Kurt Masur honored by Google Doodle - Why is the conductor Kurt Masur is celebrated on Birthday?

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Kurt Masur celebrated by Google Doodle – why is the German conductor being celebrated on his 91st birthday?

The orchestral supremo became world-renowned for his his faith in the intensity of music to 'bring humanity closer together'

Kurst Masur was born on July 18, 1927, in Brieg, a town now known as Brzeg in modern day Poland.

He was called up as a youngster to join the "Volkssturm" German militia in late 1944 as World War Two entered its final stages.

Aged 17, Masur was captured by Allied forces after just 27 of the 150 soldiers in his unit survived military operation.

Following the war, he studied piano, composition and conducting in Leipzig, but left before completing his studies after being offered a job at the age of 21.

Masur twice conducted the Dresden Philharmoic Orchestra – from 1955 to 1958 and 1947 to 1972 – and took the prestigious role of Kappelmesiter of the Gewandhausorchester Leipzig in 1970.

He stayed in the position until 1996, performing Beehoven's ninth symphony at the German reunification celebrations in 1990.

From 1991 to 2002 he was the music director of the New York Philharmonic, and the principal conductor of the London Philharmonic Orchestra from 2000 to 2007.

In New York, he directed Brahms's Deutsches Requim following the September 11 terrorist attacks in 2001.

As well as receiving numerous musical honours, he was named Grand Officer of the Legion of Honour by the French government, became a New York City Cultural Ambassador and was given the Commander Cross of Merit by the Polish Republic.

Masur was married thrice, and had a total of five children including son Ken-David, a classical singer and conductor.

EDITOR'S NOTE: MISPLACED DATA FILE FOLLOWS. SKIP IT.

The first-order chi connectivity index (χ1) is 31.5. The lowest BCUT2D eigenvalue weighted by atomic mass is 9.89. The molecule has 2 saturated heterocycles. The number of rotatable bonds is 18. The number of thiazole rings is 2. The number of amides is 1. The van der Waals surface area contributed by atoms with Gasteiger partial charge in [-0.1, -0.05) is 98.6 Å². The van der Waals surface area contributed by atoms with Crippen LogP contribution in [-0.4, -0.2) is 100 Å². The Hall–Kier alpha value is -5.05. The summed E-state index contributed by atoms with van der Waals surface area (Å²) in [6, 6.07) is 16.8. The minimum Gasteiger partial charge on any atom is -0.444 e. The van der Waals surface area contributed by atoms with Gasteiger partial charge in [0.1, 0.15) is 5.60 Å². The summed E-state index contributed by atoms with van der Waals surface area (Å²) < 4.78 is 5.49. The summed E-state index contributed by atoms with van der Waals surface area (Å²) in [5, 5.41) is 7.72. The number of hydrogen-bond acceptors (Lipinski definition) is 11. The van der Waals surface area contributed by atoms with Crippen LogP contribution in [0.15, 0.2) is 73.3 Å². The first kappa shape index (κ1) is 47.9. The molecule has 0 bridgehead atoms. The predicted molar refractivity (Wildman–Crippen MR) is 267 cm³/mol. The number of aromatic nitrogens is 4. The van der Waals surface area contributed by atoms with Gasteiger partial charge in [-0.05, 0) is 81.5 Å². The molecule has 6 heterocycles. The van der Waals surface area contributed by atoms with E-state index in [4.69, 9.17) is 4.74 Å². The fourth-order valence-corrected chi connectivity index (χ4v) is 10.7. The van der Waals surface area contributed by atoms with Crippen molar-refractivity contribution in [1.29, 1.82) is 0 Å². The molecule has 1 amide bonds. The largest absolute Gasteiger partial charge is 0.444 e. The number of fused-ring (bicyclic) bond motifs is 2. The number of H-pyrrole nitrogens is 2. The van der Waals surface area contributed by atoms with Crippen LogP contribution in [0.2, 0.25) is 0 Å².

In 2015 died at the age of 88 in Greenwich, Connecticut, after suffering complications of Parkinson's disease.

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Today Google is showing a Doodle for Hedwig Kohn physicist, who was was a pioneer in physics and one of only three women who obtained Habilitation in physics before World War II. She and the other two physicists, Lise Meitner and Hertha Sponer, were forced to leave Germany during the Nazi regime. Here is what Google Doodle page ( https://www.google.com/doodles/hedwig-kohns-132nd-birthday) explain about her: "Taking us inside Hedwig Kohn’s lab, today’s Doodle by Hamburg-based guest artist Carolin Löbbert celebrates the life and science of the pioneering physicist. After earning her doctorate in 1913, Kohn went on to become one of only three women certified to teach physics at a German university before World War II. As a Jewish woman living in Nazi Germany, Kohn was barred from her teaching position in 1933. She spent the next several years fulfilling research contracts in industrial physics before fleeing to the US in 1940. There, she returned to her passion, teaching at the Woman’s College of the University of North Carolina and Wellesley College in Massachusetts until 1952. After retiring from the classroom, Kohn took on a research associate position at Duke. In the sub-basement of the school’s physics building, where her lab was located, she directed Ph.D students in their research while continuing her own work in flame spectronomy—something she had started in 1912. Over the years, Kohn’s work resulted in more than 20 publications, one patent, and hundreds of textbook pages that were used to introduce students to the field of radiometry (a set of techniques meant to measure electromagnetic radiation, including visible light) well into the 1960s. Happy 132nd birthday, Hedwig Kohn!" Wikipedia page: https://en.wikipedia.org/wiki/Hedwig_Kohn She was Born in Breslau, Province of Silesia, Kohn was the daughter of Georg Kohn (1850–1932), a wholesale merchant of fine cloth, and Helene Hancke (1859–1926), a member of a well-to-do Breslau family. Hedwig entered the university in Breslau in 1907 as the second woman in the physics department. She obtained her doctorate in physics under Otto Lummer in 1913, and was soon appointed as Lummer's assistant. She stayed at the university's Physics Institute during World War I, and obtained her Habilitation in 1930. Read about her: https://www.aip.org/history-programs/niels-bohr-library/oral-histories/4512

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ਵੋਟ ਕਿਵੇਂ ਕਰੀਏ #ਭਾਰਤ

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